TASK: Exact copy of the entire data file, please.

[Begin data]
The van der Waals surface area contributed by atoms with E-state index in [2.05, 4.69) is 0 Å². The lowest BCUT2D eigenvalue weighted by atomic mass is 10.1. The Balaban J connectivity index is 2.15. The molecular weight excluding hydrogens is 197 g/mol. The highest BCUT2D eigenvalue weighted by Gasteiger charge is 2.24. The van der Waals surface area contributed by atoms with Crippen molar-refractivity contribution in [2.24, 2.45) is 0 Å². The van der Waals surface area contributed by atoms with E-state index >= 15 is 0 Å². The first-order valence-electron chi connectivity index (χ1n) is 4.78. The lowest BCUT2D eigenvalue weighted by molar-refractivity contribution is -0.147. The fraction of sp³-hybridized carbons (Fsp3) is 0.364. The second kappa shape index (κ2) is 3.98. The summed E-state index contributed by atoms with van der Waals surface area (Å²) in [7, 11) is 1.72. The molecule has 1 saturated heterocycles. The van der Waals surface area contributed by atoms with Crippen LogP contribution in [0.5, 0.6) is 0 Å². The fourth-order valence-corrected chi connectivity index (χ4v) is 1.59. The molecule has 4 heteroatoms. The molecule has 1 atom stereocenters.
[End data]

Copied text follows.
The van der Waals surface area contributed by atoms with E-state index in [2.05, 4.69) is 0 Å². The lowest BCUT2D eigenvalue weighted by atomic mass is 10.1. The Balaban J connectivity index is 2.15. The molecular weight excluding hydrogens is 197 g/mol. The highest BCUT2D eigenvalue weighted by Gasteiger charge is 2.24. The van der Waals surface area contributed by atoms with Crippen molar-refractivity contribution in [2.24, 2.45) is 0 Å². The van der Waals surface area contributed by atoms with E-state index >= 15 is 0 Å². The first-order valence-electron chi connectivity index (χ1n) is 4.78. The lowest BCUT2D eigenvalue weighted by molar-refractivity contribution is -0.147. The fraction of sp³-hybridized carbons (Fsp3) is 0.364. The second kappa shape index (κ2) is 3.98. The summed E-state index contributed by atoms with van der Waals surface area (Å²) in [7, 11) is 1.72. The molecule has 1 saturated heterocycles. The van der Waals surface area contributed by atoms with Crippen LogP contribution in [0.5, 0.6) is 0 Å². The fourth-order valence-corrected chi connectivity index (χ4v) is 1.59. The molecule has 4 heteroatoms. The molecule has 1 atom stereocenters.